There haven't been a lot of numbers being caught at Cherokee Lake recently, but tournament angler Matt Myers said there have been some good bass boated. The quality is better than the quantity lately. The water temperature is 85 degrees.


In the daytime, you can still find bass on deep running crankbaits. You can also boat a few on topwater plugs like a Pop-R around shallow rocks and brush. At night, big plastic worms are the ticket.


In a recent 3-hour tournament Myers placed second with 12.5-pounds. The winning weight was more than 14 pounds. He said you can expect to take eight to nine bass in a three-hour tournament right now. That's not bad and the better bass are coming after dark for sure.


Douglas Lake
Bucky Molter at Bucks-N-Bass said the water temperature is in the low 80s. He said the best bass pattern lately has been on big Zoom Old Monster Worms and 10-inch Berkley Power Worms at Douglas Lake.


A few bass have been caught during the day on deep running crankbaits, but the worm is best at night. A spinnerbait has also been productive after dark.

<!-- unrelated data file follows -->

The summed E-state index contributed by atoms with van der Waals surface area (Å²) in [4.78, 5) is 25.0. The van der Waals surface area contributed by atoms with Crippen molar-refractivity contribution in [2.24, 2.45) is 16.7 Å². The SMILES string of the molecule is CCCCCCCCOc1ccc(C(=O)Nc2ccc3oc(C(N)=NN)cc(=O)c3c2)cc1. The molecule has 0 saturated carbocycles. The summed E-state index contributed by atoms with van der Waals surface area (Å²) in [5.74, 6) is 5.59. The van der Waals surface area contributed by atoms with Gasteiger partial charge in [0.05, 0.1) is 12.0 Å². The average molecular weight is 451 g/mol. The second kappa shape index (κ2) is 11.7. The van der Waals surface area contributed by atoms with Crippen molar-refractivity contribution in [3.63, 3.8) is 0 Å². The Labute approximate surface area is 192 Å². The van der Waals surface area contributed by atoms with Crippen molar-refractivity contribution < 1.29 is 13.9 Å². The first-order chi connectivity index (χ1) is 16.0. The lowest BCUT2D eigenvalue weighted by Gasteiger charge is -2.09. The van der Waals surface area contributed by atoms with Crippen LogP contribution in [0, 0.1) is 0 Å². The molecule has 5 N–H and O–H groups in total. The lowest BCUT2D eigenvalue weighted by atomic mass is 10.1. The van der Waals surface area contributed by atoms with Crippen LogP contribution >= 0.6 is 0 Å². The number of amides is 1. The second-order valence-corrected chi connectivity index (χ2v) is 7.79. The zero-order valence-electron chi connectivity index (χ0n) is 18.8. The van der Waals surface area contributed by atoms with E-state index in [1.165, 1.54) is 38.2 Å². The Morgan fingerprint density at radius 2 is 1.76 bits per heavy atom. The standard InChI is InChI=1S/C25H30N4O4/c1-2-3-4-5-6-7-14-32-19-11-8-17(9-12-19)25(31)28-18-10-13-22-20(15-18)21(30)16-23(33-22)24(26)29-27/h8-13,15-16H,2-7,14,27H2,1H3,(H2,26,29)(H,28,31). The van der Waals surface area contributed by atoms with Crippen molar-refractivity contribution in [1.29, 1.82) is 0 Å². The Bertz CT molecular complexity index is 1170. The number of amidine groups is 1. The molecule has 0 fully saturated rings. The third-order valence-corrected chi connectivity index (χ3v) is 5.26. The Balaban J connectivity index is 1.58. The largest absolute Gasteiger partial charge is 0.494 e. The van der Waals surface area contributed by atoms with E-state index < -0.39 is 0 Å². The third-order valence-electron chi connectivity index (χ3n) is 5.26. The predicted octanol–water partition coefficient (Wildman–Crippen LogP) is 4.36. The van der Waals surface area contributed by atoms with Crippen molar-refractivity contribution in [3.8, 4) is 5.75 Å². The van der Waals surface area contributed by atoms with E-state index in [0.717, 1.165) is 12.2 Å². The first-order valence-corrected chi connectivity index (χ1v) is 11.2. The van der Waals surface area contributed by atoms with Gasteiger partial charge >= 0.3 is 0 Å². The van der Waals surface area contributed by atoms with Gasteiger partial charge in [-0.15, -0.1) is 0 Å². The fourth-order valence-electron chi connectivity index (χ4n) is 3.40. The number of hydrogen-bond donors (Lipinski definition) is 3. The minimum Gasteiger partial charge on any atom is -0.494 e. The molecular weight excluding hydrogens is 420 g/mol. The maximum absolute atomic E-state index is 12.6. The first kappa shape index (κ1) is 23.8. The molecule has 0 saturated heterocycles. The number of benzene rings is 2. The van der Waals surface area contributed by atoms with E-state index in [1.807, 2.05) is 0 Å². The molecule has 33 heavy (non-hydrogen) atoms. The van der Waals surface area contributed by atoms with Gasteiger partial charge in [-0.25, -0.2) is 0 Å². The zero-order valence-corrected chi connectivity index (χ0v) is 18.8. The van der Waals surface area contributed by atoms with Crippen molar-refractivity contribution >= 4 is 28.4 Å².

Chickamauga Lake
The water temperature at Chickamauga Lake is in the mid-80s. Vicki Fryar at Hamilton's Sport Shop said it's still hot and dry. She also said the bass are deep and hitting big plastic worms. The catfish bite is best on cutbait and nightcrawlers in the summer's heat.


They aren't seeing as many crappie come in, but a few can be caught at night under lights with minnows. The bream fishing is really good on redworms and crickets. Good numbers are coming, but they're running small in size.


Fort Loudoun Lake
Chris Henderson at One Limit Bait Shop said the fishing is a little on the tough side at Fort Loudoun Lake. He said bass fishermen really need to be focused on the schools of shad now. The water temperature is 76 to 80 degrees.


Deep jigs, worms, and deep running crankbaits will still get some attention, but Chris said you need to keep a topwater bait tied on for schooling bass.


The night bite is way off. The last Friday night tournament was won with only 11 pounds and only 5 boats caught limits.


Watts Bar Lake
he water temperature at Watts Bar Lake is 81 degrees. Chris Henderson at One Limit Bait Shop said the feeding times are a little off, but some largemouth bass can still be caught.


The best times to find them now are between 1 o'clock in the afternoon and 5 p.m. and then again from about 4 a.m. until daylight.